Why building a Mobile MVP is the best thing for your startup

So you’re a startup owner with a fantastic new product or service and you know that your next step is to build a mobile app which will showcase it to the world. We all know that time is money, so you’re keen to get it out there into the market as quickly as possible. But – is building your full product and sending it out into the market necessarily the right way to go?

Having worked with a number of startups over the years, we’re here to convince you that a more measured approach is often far more effective in the long run – and this comes in the form of a minimum viable product (MVP).

Introducing the… most basic version of your app

A MVP is a prototype which forms the most basic version of your app. It is fully usable but does not include any of the extra features that you’re thinking of incorporating (Don’t worry – these will definitely be added later). Building an MVP is focussed on getting as much user feedback as possible and using this as a basis for producing further iterations of the product, which will deliver real business value.

Why building an MVP is the right way to go

Building an MVP – the process, and the time involved

As with most processes, it’s impossible to put an exact time frame on how long it takes to build an MVP, as much depends on the resources you have at your disposal and whether you’re looking to create it in-house or to outsource the project to an agency. But it’s realistic to assume that you can get the process completed within two months.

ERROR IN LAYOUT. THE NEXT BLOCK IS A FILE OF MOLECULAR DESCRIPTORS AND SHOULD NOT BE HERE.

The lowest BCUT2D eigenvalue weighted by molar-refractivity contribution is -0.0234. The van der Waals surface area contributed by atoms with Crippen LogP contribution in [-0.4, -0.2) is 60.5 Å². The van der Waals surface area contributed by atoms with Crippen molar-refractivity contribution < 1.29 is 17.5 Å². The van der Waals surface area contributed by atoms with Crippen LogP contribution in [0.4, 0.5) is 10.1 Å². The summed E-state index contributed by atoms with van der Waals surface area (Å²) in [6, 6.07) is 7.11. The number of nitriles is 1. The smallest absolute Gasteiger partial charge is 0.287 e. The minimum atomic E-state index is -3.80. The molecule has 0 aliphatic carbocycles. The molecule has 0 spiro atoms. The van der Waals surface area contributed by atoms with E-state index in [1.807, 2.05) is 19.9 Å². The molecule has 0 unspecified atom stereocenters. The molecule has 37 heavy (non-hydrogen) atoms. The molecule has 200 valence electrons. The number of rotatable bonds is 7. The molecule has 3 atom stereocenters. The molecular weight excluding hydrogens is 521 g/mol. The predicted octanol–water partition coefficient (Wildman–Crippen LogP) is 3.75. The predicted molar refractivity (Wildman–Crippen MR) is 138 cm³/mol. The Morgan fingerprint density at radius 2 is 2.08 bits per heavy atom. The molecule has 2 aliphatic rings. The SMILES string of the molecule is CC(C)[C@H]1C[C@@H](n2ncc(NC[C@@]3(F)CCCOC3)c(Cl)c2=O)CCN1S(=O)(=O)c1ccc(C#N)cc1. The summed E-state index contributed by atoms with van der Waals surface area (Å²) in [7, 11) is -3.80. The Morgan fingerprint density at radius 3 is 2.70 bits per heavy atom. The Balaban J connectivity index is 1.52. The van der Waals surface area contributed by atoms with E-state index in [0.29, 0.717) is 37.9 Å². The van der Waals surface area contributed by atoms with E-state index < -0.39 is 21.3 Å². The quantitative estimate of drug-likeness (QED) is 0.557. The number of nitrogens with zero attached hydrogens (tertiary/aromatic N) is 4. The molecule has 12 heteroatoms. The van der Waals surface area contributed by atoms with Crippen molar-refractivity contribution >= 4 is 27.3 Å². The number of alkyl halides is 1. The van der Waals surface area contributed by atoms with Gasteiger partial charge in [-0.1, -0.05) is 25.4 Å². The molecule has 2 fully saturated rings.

In a nutshell, you would usually go through the following stages:

  1. Workshops – this is where your core value proposition for users is validated and the most critical value that it brings to users is chosen.
  2. Decision on whether to continue – Sometimes, following the workshops you might decide that now is not the right time to continue with development because you want to first spend some time honing your business idea.
  3. UX and UI design – If you do decide to go ahead, this is when UX and UI steps in a mockups/wireframes of your product are created. These are made clickable so that the user group is able to fully test it and to give their feedback.
  4.  Development – Once all the feedback is collected, development can begin, supported of course by testing to keep your MVP free of any bugs.

We hope that you’ve found the above explanation useful, and remember that when you’re first starting out, an all-singing, all-dancing app may actually be the enemy of your success!

Ewa Jozefkowicz, Content Marketing Manager at 10Clouds talks you through the details.

10Clouds is an international design and development company, named one of the Fastest Growing Technology Companies in Central Europe by Deloitte and Financial Times. It is on a mission to help its clients change the world through technology.

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